Add option to pre define size of list

Just like in C or Java, an option pre define the size and type of list.
If we have the need to predefine the size of an array we can achieve this in Java.
Java: int [] arr = new int[10] (Create a new array object of type int and size 10)
Similarly, to achieve the same in python we have to use the following code.
Python:
arr: list[int]
arr = [None]*10
To avoid this, we can implement a feature where we can define the size of list while declaration.
Something like: arr: list[int, 10] where size being the optional argument.

That won’t work, type annotations are ignored at run time:

arr: list[int] = 1  # OK
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Yes, but there must be some way we can achieve this. Defining the size I mean if not the type, while declaration.

Your should allow None in the list:

arr: list[int | None] = [None] * 10

List is a mutable type. It by definition cannot have a static size. Perhaps you’re thinking of tuples?

Currently, to type a size-1 tuple you do tuple[T], size-2 tuple[T, T], etc., you have to hardcode the size into the type parameters. I admit it would be nice to type a size-n tuple as tuple[T, n]. That said I’m not sure what practical benefits this would bring, so I’m not particularly enthusiastic about this idea.

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The problem is, None consumes 16 bytes of space. Lets say if I want to make an Integer array of size 10, I would need approximate 40 bytes (int = 4 bytes). But if I have to pre define the size of my array, I would use None, which would eat up 160 bytes (None = 16 bytes).

Then use 0 or -1 as a sentinel?

arr: list[int] = [-1] * 10

Eh, it uses less bytes:

>>> import sys
>>> sys.getsizeof(None)  # 16
>>> sys.getsizeof(1)  # 28
>>> sys.getsizeof(10 ** 100)  # 72

Python integers have a variable size.

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Do we move this to help?

I agree. I just moved it.

2 Likes

No, it works completely differently from how you expect.

First off, there is no “array”. We call them lists. There are many things available in Python that can be called “array”, but none of them is what you make with code like [], and they are quite different from each other.

Second, lists - just like any other native Python container - don’t store the values directly. They’re referenced. No matter what things you put in a list (and they do not have to be the same type), the list will use a fixed amount of memory per element. (It can automatically “reserve” space for additional elements, so that resizing is less frequent). It is not at all like a Java int[] or String[] etc. It is more like java.util.ArrayList, or C++ std::vector<void*>. (In fact, in the C implementation, there is a base type PyObject for everything, so actually PyObject * are stored; and of course it is C not C++, so all the “vector” logic is implemented manually.) And, you know, this is why it usually is pointless to pre-size the list: because normally we don’t write logic that requires a specific size. If you need to do that kind of work a lot, especially for number-crunching, please consider NumPy.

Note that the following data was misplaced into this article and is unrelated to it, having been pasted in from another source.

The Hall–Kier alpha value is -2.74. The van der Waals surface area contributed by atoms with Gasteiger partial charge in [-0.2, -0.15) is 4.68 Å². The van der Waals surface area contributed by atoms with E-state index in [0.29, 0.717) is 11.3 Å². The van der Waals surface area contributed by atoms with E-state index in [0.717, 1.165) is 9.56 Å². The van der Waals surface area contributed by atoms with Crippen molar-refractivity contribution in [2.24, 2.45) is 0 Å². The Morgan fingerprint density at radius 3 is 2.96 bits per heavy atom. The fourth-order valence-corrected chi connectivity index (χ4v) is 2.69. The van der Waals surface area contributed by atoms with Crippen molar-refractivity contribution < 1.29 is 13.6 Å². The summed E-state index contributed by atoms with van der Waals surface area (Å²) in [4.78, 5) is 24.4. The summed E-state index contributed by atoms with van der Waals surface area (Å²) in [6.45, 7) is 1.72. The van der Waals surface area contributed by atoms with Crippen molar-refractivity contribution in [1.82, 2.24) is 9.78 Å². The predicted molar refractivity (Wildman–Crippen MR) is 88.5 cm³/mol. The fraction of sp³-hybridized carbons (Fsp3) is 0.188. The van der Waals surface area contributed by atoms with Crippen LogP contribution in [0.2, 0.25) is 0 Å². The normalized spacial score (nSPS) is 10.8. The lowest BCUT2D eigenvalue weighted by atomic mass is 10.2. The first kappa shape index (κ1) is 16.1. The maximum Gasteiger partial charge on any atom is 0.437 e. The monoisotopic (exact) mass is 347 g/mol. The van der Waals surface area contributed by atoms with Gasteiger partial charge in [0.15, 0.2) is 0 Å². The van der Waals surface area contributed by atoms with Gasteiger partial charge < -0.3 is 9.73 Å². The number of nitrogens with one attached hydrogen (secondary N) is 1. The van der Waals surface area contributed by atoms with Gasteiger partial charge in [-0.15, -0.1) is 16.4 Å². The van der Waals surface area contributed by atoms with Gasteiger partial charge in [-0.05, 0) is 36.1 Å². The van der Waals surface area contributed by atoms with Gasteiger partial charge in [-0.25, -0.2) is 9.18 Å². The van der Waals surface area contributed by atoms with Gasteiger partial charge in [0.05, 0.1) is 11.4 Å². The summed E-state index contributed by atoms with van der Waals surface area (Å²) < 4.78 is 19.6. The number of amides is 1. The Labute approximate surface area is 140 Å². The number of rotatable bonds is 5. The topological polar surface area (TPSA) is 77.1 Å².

Third, there is only ever a single None object, and a list that stores None multiple times, just points at it repeatedly. It will not create new objects.

Fourth, while Python can also reuse objects for integers, they are still Python objects. And on a 64-bit implementation, they use at least 28 bytes each.

In recent versions, on 64-bit, the list of 10 objects will take 136 bytes if you pre-size it: 56 for the list object itself (== 16 to be included in a double-linked list, + 16 for the standard “header” of Python objects, + a word each for the size, capacity and pointer to the allocation) plus 80 bytes for the actual allocated storage (10 pointers). If you build it with a loop, the allocation will end up with a current capacity of 16 elements, so another 48 bytes used. The integers that you store will probably have already existed, and None certainly will.

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There is of course, internally to CPython, and it is sized and resized for you (just like a Java ArrayList). But that’s an implementation detail, and there is no way I know of to hint to a list the allocation it should make apart from some variant of the [x]*N trick.

@ammar26627 : I feel sure what you want is: the array module, or perhaps to install NumPy (as Karl suggests) if you have a lot of numerical work.

Constructing a list from anything whose length is known will work. For example, list(range(10)) does the trick - even though a range doesn’t store all the elements, it can determine in O(1) how many elements there should be. However, this doesn’t work with a list comprehension (yet?).